Sask. dinosaur industry lags, experts say

Saskatchewan has one of the richest dinosaur fossil deposits of all the Canadian provinces, but it's an underdeveloped resource, experts say.

Saskatchewan has one of the richest dinosaur fossil deposits of all the Canadian provinces, but it's an underdeveloped resource, experts say.

The fossils, many of them found in the Frenchman River Valley, are reminders of an ancient time, tens of millions of years ago, when triceratops, ankylosaurus and tyrannosaurus rex roamed the Earth.

Hans Larsson, who's a paleontologist with McGill University in Montreal, says while Saskatchewan doesn't have as rich a fossil record as Alberta, it is still comparable.

"It's a bit of a mystery why more work hasn't been done there. Perhaps Alberta has sort of taken the show for many of years and this is why the majority of research has been focussed on Alberta. But Saskatchewan, I think, is equally important."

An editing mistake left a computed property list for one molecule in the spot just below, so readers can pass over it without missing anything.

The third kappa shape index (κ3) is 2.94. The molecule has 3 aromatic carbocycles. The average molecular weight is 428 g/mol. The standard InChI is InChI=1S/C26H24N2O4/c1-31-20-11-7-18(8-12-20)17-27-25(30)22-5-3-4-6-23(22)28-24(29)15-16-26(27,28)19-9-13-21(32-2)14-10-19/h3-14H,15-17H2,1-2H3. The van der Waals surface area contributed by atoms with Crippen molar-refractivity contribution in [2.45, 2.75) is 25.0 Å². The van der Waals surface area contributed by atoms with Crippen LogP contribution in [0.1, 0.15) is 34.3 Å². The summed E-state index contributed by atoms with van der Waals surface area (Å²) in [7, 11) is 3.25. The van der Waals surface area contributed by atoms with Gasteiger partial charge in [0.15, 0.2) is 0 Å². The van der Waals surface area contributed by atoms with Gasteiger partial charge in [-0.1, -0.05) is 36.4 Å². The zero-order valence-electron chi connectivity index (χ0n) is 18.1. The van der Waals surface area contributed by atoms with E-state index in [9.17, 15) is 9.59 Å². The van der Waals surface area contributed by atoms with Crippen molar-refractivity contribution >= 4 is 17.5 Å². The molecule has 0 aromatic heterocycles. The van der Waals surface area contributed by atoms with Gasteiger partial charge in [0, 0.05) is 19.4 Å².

In Saskatchewan, some fossil-bearing layers of rock are close to the surface, leaving some dinosaur fossils exposed to the elements.

Wes Long, a paleontological technician who works for the Royal Saskatchewan Museum in Eastend, says he's worried good fossils are being destroyed by erosion.

"It's just really, really frustrating," he said.

The problem, he says, is essentially a severe labour shortage in the province's fossil industry.

There are only two professionals in the province who work in vertebrate paleontology, which is the study of dinosaurs and other animal fossils.

That compares to roughly 30 paid researchers in the field in Alberta.

"I don't think it's really acceptable," Long said.

"I think these things should be collected. Saskatchewan has such an excellent fossil record and there's a lot of great skeletons and a lot of great research that can be done in the province. And we just don't have the people to do it."

The low profile of Saskatchewan's fossil resource is also frustrating to Sean Bell who runs the dinosaur museum in Eastend, close to where the T. rex skeleton dubbed "Scotty" was discovered in the mid-1990s.

"We haven't trumpeted our horn about what we've got here," Bell said.

Dustin Duncan, the minister responsible for tourism, says he can understand the desire for more money for this area, but right now Saskatchewan's budget is too tight.